A Chief Executive Officer (CEO) of a health system was determined to address workforce wellbeing. A physician himself, the CEO assembled a wellness committee, used conventional engagement tools, and asked the senior vice presidents to all focus attention on improving the wellness of their physicians, nurses, advanced practice providers, and other clinical staff. The health system invested in appreciation-related marketing, rounding, and many other efforts—but the staff continued to suffer from high turnover and worsening morale. 

The challenge came to a head when a physician on the wellness committee, nearly in tears, argued during a public forum that the leaders simply weren’t listening. Dumbfounded by this incongruence, the leaders sought help to better forge a new path forward. 


For many healthcare organizations, reversing the damage of the pandemic on an already strained workforce continues to be a thorny challenge. While most workers are motivated to be in the profession out of a desire to help people, many are still recovering from the trauma they have endured on the front lines in recent years. Simultaneously, high turnover rates are creating ongoing churn, putting extra pressure on experienced staff who have chosen to stay, and leaving many dissatisfied with the time they can devote to high-quality patient care.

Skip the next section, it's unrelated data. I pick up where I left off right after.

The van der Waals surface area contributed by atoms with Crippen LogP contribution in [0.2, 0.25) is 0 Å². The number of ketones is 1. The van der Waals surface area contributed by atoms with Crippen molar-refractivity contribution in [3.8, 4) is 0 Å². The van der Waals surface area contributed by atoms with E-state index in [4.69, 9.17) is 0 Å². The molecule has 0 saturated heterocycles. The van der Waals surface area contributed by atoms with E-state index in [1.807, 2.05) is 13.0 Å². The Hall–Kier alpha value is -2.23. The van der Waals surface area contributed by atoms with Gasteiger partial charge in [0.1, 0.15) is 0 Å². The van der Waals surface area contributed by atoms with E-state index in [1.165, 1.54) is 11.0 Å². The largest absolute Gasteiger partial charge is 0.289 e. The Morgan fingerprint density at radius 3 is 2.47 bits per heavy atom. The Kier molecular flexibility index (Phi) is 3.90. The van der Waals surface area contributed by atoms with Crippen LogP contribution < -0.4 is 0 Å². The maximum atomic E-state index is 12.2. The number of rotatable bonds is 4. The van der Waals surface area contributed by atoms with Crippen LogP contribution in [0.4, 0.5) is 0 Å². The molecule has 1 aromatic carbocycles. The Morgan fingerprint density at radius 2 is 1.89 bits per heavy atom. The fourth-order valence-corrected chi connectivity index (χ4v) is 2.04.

Compounding the staffing shortage are the recent step-function increase in labor costs for employees and painful premiums for travel nurses and agency staff. Many leaders have exhausted financial tactics for attracting, retaining, and engaging their workforce. Although some organizations have stabilized their staffing levels and reduced their dependence on travel nurses, elevated labor costs are likely to persist for all organizations. The labor market remains tight, and demographic trends show more individuals are retiring or otherwise leaving the field than replacements are being trained. 

While each organization faces unique workforce challenges, it’s become apparent that “softer” workforce tactics like pizza parties, picnics, and service pins are not addressing root causes. In fact, a recent study of nurses found that such activities were actually “more likely to harm morale than help.”1 Meanwhile, the most common tool to guide interventions—engagement surveys—can provide a high-level sense of morale but may not provide granular insights to drive retention and recruitment.

Determining which changes will make the most difference and where to focus effort and resources is challenging. These 4 strategies can help leaders deploy the solutions and integrate the routines that will sustain their workforce and position their organization toward becoming an employer of choice:

  1. Assess the key needs of the workforce: Identify detailed pain points and drivers of burnout—by department, unit, role, and other segmentations—because experiences differ within individual organizations.